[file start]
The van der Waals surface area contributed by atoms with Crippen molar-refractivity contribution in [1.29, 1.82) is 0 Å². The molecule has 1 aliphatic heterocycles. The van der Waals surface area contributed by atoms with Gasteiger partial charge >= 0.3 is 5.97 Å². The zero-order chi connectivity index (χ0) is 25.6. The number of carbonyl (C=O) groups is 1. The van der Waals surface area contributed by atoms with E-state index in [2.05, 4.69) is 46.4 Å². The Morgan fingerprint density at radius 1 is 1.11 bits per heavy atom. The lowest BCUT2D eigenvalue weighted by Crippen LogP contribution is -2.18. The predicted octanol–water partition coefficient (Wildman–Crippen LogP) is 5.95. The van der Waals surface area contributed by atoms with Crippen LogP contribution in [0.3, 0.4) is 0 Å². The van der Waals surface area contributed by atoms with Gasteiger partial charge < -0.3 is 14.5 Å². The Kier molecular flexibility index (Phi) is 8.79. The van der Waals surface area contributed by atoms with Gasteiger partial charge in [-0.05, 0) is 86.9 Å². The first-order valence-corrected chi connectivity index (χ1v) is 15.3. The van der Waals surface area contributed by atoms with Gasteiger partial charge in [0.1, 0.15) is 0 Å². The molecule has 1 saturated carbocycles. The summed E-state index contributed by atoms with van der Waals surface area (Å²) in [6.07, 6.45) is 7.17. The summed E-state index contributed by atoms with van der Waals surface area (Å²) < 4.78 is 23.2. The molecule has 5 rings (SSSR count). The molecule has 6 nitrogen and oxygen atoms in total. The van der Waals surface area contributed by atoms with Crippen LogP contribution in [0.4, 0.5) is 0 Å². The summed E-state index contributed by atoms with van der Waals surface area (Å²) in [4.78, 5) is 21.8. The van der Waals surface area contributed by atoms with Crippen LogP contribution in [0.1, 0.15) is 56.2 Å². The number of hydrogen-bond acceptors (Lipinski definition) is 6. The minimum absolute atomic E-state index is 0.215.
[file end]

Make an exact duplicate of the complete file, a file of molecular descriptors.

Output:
The van der Waals surface area contributed by atoms with Crippen molar-refractivity contribution in [1.29, 1.82) is 0 Å². The molecule has 1 aliphatic heterocycles. The van der Waals surface area contributed by atoms with Gasteiger partial charge >= 0.3 is 5.97 Å². The zero-order chi connectivity index (χ0) is 25.6. The number of carbonyl (C=O) groups is 1. The van der Waals surface area contributed by atoms with E-state index in [2.05, 4.69) is 46.4 Å². The Morgan fingerprint density at radius 1 is 1.11 bits per heavy atom. The lowest BCUT2D eigenvalue weighted by Crippen LogP contribution is -2.18. The predicted octanol–water partition coefficient (Wildman–Crippen LogP) is 5.95. The van der Waals surface area contributed by atoms with Crippen LogP contribution in [0.3, 0.4) is 0 Å². The van der Waals surface area contributed by atoms with Gasteiger partial charge < -0.3 is 14.5 Å². The Kier molecular flexibility index (Phi) is 8.79. The van der Waals surface area contributed by atoms with Gasteiger partial charge in [-0.05, 0) is 86.9 Å². The first-order valence-corrected chi connectivity index (χ1v) is 15.3. The van der Waals surface area contributed by atoms with Gasteiger partial charge in [0.1, 0.15) is 0 Å². The molecule has 1 saturated carbocycles. The summed E-state index contributed by atoms with van der Waals surface area (Å²) in [6.07, 6.45) is 7.17. The summed E-state index contributed by atoms with van der Waals surface area (Å²) < 4.78 is 23.2. The molecule has 5 rings (SSSR count). The molecule has 6 nitrogen and oxygen atoms in total. The van der Waals surface area contributed by atoms with Crippen LogP contribution in [0.4, 0.5) is 0 Å². The summed E-state index contributed by atoms with van der Waals surface area (Å²) in [4.78, 5) is 21.8. The van der Waals surface area contributed by atoms with Crippen LogP contribution in [0.1, 0.15) is 56.2 Å². The number of hydrogen-bond acceptors (Lipinski definition) is 6. The minimum absolute atomic E-state index is 0.215.